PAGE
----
Essentially, Operation Bodyguard was the overall designation for a series of smaller operations. The most important of these was Operation Fortitude South, where, with spectacular panache, British intelligence built an entire American army out of nothing — First Army Group South, or FUSAG. Using deception techniques honed in Sicily and North Africa, fake radio traffic was generated, dummy rubber landing craft, tanks, and planes were placed in plain view, “leaks” to diplomats were generated, and having General Patton, who the Germans were convinced would command FUSAG and lead the invasion, show up in a variety of locations to keep the Germans guessing about where the main thrust of the invasion would take place.
All of this disinformation was regularly “confirmed” by the Abwehr‘s trusted spies in England, who were following the orders of the Twenty Committee.
Perhaps Fortitude’s most notable success was convincing the German high command that the invasion would take place at Pas-de-Calais and not Normandy. Reading German wireless messages, the allies discovered that the German army believed that’s where the invasion would occur anyway, so it was easy to feed into their expectations.
Other elements of Bodyguard were designed to freeze German garrisons in Greece, the Adriatic, Norway, and the Bay of Biscay in France. The more troops they could pin down elsewhere, the fewer could be rushed to Normandy in the days following the invasion. The Nazis already outnumbered Allied forces considerably in France and hiding the actual invasion site for as long as possible was paramount in order to give General Montgomery, the overall commander of the invasion forces, time to build a broad front.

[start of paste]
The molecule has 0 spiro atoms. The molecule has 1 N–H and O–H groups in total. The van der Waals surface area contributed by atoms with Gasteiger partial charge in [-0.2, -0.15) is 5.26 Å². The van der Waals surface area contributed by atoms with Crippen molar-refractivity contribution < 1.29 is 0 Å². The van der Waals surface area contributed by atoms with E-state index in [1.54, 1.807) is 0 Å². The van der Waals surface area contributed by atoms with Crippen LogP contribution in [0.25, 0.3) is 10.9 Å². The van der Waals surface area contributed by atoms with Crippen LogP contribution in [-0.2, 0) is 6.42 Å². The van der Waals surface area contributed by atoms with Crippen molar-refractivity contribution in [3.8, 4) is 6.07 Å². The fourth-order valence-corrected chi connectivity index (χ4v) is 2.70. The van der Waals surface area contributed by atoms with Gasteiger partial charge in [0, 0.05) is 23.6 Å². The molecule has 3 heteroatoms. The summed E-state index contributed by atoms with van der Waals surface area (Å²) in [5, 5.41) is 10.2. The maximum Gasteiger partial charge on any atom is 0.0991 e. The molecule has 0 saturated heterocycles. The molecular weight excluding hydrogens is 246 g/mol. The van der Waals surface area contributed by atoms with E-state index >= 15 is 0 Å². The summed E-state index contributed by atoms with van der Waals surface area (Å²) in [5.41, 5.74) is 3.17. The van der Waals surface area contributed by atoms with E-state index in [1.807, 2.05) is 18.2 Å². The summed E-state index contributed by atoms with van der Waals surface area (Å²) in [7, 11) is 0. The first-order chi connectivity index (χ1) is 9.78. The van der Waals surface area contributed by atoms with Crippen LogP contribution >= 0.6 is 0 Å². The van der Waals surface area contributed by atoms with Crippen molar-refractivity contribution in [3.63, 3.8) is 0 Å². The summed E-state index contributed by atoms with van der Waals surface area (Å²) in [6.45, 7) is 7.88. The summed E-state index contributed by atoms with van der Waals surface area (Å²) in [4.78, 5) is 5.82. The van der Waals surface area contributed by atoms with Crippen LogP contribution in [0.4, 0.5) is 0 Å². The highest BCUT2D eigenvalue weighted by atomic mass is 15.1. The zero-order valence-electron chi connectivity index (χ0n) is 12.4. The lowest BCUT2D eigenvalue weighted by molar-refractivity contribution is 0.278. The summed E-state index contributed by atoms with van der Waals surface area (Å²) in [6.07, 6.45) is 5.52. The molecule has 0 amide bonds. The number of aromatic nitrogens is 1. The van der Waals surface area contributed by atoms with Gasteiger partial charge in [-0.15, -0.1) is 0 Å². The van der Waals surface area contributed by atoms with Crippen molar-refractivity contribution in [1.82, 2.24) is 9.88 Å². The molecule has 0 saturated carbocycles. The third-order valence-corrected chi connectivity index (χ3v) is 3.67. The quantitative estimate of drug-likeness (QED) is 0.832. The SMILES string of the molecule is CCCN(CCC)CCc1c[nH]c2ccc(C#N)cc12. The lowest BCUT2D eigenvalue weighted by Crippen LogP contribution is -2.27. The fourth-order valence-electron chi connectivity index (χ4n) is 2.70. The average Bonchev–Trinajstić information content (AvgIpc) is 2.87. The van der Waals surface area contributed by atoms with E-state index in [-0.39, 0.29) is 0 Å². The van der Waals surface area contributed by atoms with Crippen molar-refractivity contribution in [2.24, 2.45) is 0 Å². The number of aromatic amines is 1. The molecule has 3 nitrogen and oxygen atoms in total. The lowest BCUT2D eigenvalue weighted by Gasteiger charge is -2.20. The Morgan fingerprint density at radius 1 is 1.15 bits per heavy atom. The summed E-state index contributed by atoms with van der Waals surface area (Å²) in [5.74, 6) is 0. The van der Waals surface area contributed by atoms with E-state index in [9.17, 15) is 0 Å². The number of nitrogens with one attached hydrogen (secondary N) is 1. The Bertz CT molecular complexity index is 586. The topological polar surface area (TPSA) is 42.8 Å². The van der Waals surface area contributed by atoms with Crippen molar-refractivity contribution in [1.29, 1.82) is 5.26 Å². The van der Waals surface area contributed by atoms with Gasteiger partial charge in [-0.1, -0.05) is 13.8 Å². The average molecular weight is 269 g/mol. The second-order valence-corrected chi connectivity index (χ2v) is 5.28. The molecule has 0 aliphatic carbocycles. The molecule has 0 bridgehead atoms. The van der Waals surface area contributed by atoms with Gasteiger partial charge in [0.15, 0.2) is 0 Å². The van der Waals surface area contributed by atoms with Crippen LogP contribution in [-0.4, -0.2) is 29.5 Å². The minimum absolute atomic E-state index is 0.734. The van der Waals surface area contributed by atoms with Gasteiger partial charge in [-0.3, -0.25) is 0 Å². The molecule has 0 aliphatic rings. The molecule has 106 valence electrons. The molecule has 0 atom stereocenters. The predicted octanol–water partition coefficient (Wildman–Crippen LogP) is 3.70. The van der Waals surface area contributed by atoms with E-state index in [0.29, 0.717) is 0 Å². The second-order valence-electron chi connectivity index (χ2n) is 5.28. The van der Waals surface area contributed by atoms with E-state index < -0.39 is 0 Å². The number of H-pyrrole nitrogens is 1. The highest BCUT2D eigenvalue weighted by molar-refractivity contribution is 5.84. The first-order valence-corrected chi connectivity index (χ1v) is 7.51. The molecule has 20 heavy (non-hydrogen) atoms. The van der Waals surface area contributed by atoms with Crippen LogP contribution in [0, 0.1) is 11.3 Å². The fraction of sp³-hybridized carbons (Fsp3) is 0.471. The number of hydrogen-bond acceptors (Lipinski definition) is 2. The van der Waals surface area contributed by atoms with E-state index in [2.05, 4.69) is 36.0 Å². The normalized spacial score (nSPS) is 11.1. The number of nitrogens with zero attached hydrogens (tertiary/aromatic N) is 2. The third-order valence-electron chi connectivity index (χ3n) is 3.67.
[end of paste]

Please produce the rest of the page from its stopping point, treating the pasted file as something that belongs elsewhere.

Indeed, the plan worked to perfection. Fully seven weeks after the Normandy landings, Hitler and Reich Main Security Office (who had destroyed the Abwehr in 1943) were insisting that the D-Day landings were a diversion and the blow would fall on Pas-de-Calais. By the time the German army realized their mistake, it was too late.
One final deception was carried out by the U.S. Army Air Force in the days leading up to the invasion….
A massive bombing campaign was carried out against targets in and around Pas-de-Calais that gave the Germans supreme confidence that the invasion would occur there and not at Normandy.
One deception, immortalized in the film The Longest Day, featured hundreds of dummy paratroopers dropped from planes far from Normandy in the early morning of June 6. As they hit the ground, packs of firecrackers designed to simulate gunfire began exploding. Some brave British Special Operations forces landed with the dummies and played phonograph recordings of soldiers talking and moving around.
But Bodyguard was far from being over when D-Day arrived. To maintain the fiction of a Pas-de-Calais landing, the British unleashed their best double agent, a Spanish businessman code named “Garbo.” His real name was Juan Pujol Garcia and he had volunteered in 1940 to take on the incredibly dangerous job of working as a double agent for the British.